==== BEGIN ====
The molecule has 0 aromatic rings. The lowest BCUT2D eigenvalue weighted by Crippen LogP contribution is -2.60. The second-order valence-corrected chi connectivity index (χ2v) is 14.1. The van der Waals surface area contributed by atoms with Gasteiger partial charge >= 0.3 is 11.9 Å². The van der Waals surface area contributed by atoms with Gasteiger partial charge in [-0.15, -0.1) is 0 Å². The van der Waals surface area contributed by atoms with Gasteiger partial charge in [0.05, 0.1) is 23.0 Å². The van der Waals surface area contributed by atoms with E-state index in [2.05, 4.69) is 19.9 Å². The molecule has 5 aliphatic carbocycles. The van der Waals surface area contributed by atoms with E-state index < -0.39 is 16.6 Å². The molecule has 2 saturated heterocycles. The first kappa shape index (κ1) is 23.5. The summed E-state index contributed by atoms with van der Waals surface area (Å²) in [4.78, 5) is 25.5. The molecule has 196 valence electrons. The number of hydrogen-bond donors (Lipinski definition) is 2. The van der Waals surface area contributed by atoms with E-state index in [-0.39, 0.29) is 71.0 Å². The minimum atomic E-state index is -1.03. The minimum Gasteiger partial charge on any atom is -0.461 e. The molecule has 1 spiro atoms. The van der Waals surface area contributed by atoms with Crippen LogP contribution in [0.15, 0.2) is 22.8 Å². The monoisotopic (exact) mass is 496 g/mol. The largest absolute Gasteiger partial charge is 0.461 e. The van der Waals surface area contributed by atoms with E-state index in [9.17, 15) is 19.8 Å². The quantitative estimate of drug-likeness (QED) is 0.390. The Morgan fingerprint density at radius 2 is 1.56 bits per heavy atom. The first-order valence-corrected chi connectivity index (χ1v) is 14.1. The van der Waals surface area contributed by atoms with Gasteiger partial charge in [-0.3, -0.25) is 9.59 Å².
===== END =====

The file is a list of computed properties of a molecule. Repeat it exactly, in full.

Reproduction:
The molecule has 0 aromatic rings. The lowest BCUT2D eigenvalue weighted by Crippen LogP contribution is -2.60. The second-order valence-corrected chi connectivity index (χ2v) is 14.1. The van der Waals surface area contributed by atoms with Gasteiger partial charge >= 0.3 is 11.9 Å². The van der Waals surface area contributed by atoms with Gasteiger partial charge in [-0.15, -0.1) is 0 Å². The van der Waals surface area contributed by atoms with Gasteiger partial charge in [0.05, 0.1) is 23.0 Å². The van der Waals surface area contributed by atoms with E-state index in [2.05, 4.69) is 19.9 Å². The molecule has 5 aliphatic carbocycles. The van der Waals surface area contributed by atoms with E-state index < -0.39 is 16.6 Å². The molecule has 2 saturated heterocycles. The first kappa shape index (κ1) is 23.5. The summed E-state index contributed by atoms with van der Waals surface area (Å²) in [4.78, 5) is 25.5. The molecule has 196 valence electrons. The number of hydrogen-bond donors (Lipinski definition) is 2. The van der Waals surface area contributed by atoms with E-state index in [-0.39, 0.29) is 71.0 Å². The minimum atomic E-state index is -1.03. The minimum Gasteiger partial charge on any atom is -0.461 e. The molecule has 1 spiro atoms. The van der Waals surface area contributed by atoms with Crippen LogP contribution in [0.15, 0.2) is 22.8 Å². The monoisotopic (exact) mass is 496 g/mol. The largest absolute Gasteiger partial charge is 0.461 e. The van der Waals surface area contributed by atoms with E-state index in [9.17, 15) is 19.8 Å². The quantitative estimate of drug-likeness (QED) is 0.390. The Morgan fingerprint density at radius 2 is 1.56 bits per heavy atom. The first-order valence-corrected chi connectivity index (χ1v) is 14.1. The van der Waals surface area contributed by atoms with Gasteiger partial charge in [-0.3, -0.25) is 9.59 Å².